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Repo: The Church in Foreclosure

Repo: The Church in Foreclosure

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Publicado porMaster Counsel
The current financial condition in our nation occurred first as a spiritual condition decades ago in our churches!
The current financial condition in our nation occurred first as a spiritual condition decades ago in our churches!

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Published by: Master Counsel on Nov 23, 2009
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A Fractured Body

G

At that time there were devout Jews from every nation
living in Jerusalem. When they heard the loud noise,
everyone came running, and they were bewildered
to hear their own languages being spoken by the
believers.

They were completely amazed. “How can this
be?” they exclaimed. “These people are all from
Galilee, and yet we hear them speaking in our
own native languages! Here we are—Parthians,
Medes, Elamites, people from Mesopotamia, Judea,
Cappadocia, Pontus, the province of Asia, Phrygia,
Pamphylia, Egypt, and the areas of Libya around
Cyrene, visitors from Rome (both Jews and converts
to Judaism), Cretans, and Arabs. And we all hear
these people speaking in our own languages about
the wonderful things God has done!” They stood
there amazed and perplexed.

—Acts 2:5–12 NLT
If that’s not diversity, what is? The churches of
America, however, are seldom known for such

REPO: The Church in Foreclosure

96

congregational diversity, although many different
churches exist and are individually diverse from
one another. We Christians don’t seem to mingle
well with those unlike us. We love to outreach but
struggle when we have to commingle, all the while
quoting Scriptures like those used by the apostle
Paul: “For by one Spirit are we all baptized into one
body, whether we be Jews or Gentiles, whether we
be bond or free; and have been all made to drink into
one Spirit” (1 Cor. 12:13).
Much of the church’s inef
ciency and lack of true
diversity may
nd its root in the traditional segrega-
tion of its people into two distinct classes: clergy and
laity. In light of the New Testament concept of the
priesthood of all believers, and given the great need
for getting the good news to all people, this caste
system has always caused me great concern. In the
world’s cash economy, this is analogous to the haves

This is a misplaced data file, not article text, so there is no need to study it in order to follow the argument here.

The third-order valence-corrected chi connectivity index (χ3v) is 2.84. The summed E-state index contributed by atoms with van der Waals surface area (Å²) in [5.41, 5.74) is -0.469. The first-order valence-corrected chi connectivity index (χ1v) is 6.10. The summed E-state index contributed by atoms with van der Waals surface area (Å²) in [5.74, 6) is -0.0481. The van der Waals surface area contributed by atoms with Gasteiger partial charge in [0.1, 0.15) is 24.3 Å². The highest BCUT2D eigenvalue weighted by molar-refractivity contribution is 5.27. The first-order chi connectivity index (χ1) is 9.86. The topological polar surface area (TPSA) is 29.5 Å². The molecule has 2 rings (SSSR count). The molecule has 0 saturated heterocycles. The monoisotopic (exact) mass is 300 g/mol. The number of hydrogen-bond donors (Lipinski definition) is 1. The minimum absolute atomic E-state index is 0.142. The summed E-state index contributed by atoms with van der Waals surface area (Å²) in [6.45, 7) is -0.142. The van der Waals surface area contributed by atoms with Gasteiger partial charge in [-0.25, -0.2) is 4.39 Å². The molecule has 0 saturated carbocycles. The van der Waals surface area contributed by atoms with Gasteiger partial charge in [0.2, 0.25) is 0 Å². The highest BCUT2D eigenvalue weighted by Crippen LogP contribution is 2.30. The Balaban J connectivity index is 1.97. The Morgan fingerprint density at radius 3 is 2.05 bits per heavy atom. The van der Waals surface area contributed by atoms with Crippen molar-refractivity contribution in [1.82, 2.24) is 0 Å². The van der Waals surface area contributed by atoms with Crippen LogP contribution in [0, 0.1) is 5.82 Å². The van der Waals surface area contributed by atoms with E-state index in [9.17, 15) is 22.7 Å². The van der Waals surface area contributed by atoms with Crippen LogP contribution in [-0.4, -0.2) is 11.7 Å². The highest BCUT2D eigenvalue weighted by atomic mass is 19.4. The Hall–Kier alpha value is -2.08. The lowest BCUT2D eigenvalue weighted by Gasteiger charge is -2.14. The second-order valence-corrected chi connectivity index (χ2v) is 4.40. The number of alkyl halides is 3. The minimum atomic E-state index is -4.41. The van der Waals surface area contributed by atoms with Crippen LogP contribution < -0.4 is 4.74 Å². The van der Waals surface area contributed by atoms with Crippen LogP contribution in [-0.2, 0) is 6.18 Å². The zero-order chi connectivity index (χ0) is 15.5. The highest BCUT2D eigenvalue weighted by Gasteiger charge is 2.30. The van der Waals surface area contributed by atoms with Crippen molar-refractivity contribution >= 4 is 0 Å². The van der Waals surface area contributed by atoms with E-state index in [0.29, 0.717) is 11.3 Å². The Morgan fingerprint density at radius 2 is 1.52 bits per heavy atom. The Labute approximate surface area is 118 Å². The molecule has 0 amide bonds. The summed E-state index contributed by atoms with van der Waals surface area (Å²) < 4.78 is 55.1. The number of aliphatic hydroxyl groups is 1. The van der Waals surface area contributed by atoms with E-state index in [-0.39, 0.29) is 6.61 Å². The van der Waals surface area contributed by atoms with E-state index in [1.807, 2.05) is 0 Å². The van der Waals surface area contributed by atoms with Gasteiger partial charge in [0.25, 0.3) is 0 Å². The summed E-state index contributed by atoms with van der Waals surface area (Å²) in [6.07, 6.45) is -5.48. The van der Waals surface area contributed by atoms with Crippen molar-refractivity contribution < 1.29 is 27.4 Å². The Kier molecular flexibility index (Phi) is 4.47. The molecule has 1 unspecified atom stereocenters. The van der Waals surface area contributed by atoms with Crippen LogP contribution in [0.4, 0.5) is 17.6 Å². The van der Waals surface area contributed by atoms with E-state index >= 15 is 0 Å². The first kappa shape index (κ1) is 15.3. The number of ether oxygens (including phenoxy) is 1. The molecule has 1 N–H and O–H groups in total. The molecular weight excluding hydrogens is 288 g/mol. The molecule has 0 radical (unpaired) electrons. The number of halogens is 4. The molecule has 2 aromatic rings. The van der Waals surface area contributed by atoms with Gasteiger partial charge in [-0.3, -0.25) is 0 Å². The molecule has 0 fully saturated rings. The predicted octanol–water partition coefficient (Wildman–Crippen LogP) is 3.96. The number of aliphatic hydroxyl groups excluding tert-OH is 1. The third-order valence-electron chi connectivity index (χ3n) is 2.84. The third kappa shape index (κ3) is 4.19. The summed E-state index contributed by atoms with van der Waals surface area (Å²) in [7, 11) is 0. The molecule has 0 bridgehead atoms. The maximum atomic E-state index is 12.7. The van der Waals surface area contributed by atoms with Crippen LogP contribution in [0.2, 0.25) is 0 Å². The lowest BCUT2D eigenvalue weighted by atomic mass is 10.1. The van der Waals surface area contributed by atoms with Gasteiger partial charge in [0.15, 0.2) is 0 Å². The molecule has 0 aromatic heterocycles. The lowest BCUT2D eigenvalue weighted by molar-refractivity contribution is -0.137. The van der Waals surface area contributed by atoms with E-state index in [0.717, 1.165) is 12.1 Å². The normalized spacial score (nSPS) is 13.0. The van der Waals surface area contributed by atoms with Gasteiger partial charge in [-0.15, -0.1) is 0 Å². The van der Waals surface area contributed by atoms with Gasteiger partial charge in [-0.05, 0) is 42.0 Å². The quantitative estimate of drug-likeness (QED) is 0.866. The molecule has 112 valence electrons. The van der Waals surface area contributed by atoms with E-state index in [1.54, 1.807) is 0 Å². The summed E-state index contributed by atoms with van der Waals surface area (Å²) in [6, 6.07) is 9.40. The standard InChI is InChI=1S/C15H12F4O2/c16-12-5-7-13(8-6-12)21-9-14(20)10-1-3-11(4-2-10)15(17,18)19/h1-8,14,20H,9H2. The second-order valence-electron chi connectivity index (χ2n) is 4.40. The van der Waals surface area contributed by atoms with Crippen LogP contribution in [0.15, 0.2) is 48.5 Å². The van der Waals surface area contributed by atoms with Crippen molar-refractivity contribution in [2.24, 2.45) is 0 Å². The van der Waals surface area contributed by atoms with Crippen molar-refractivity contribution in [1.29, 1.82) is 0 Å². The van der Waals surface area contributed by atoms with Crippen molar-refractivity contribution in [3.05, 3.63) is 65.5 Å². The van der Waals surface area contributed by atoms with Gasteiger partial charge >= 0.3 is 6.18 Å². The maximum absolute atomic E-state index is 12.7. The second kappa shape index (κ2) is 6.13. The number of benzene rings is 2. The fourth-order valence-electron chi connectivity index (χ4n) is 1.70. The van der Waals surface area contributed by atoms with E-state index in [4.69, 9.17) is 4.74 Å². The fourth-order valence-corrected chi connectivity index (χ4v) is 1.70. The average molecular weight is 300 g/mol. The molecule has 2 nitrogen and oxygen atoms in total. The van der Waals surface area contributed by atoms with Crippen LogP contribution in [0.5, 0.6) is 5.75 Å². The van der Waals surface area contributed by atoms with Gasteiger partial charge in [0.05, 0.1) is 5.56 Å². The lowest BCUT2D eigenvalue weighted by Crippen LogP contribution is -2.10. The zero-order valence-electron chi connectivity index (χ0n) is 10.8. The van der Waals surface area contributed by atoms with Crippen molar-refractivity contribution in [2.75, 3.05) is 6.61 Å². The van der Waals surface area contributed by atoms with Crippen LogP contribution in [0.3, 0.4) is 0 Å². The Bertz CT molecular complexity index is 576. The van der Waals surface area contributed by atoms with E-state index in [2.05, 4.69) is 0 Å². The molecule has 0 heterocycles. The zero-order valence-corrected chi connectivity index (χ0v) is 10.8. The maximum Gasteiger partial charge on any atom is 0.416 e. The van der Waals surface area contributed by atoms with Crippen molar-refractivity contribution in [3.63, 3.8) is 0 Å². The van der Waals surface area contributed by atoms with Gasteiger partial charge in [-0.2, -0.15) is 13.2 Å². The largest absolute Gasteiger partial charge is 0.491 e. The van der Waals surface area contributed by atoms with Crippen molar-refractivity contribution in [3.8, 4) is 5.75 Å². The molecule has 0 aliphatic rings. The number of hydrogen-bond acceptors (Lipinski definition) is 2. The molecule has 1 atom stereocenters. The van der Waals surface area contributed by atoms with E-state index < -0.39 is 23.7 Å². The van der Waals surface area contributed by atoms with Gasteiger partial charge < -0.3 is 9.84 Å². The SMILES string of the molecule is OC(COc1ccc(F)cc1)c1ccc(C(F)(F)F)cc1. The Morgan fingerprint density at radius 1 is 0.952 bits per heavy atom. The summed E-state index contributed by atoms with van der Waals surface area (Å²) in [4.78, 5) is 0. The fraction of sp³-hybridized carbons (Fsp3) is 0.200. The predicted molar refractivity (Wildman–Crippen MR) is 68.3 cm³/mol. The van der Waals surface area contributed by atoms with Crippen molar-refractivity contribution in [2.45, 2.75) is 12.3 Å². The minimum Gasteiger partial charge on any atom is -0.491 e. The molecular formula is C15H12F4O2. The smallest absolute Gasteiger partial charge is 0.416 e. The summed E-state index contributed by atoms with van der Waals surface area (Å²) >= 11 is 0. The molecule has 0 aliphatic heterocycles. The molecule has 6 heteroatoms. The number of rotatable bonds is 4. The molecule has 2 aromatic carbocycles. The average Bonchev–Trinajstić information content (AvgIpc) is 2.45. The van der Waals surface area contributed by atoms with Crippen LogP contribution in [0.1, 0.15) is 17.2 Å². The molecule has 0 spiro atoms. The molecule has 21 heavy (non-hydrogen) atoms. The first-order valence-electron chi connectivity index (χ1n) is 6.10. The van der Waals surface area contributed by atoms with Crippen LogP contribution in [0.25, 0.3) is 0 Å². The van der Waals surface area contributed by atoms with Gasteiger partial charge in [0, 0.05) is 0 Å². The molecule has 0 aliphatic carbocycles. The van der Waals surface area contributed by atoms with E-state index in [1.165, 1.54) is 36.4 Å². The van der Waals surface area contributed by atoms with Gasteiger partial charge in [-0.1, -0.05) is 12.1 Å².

and the have-nots.
With this mentality, two distinct roles emerge:
that of either priest or provider, clergy or laity. Laity
view those whose calling better
ts the mold of clergy
as being limited in any business or
nancial capacity
and thus relegate them to isolated roles as evange-
lists and pastors. In turn, those same clergy are allo-
cated much greater opportunity to minister within
the institution than the laity to whom they minister. It
seems that those laity, often less quali
ed as orators
and whose life experiences have placed limitations
on their access to more formal ministry preparation,
nd little attention given to their personal spiritual
callings outside the bounds of the traditional service

REPO: The Church in Foreclosure

97

roles required for the status-quo maintenance of the
institutional church programs and facilities.
It is these same laity, however, who are expected
to bring a transfer of wealth from the cash economy
into the kingdom, supporting the now more elite
professional clergy, a growing number of whom
seem to carry an expanding expectation of material
abundance at the expense of that same laity. While
both laity and clergy should know that God alone
controls the power to get wealth and that a workman
is worthy of his or her hire, both often behave in
ways that breed competition and contempt rather
than collaboration.
The preacher may take the position that a
layman’s prosperity is related more to the frequency
of his tithe than to a strong work ethic and a well-
honed skill set, though both are partially true. In fact,
the church may hardly add value to the skill sets of
the laymen even though their tithing remains timely.
As a result, these people of the pew may grow up
in the church with little understanding or empower-
ment for their own personal ministry. This dysfunc-
tional system often crafts a higher skill set for church
politics than for the personal discipleship promised
by the church upon the believers’ initial entry into
membership, thus seeding a counterproductive and
growing limitation on true ministry.
Ironically, when a leadership opportunity does
present itself, laymen may seize the moment but
rather than leading, may simply position themselves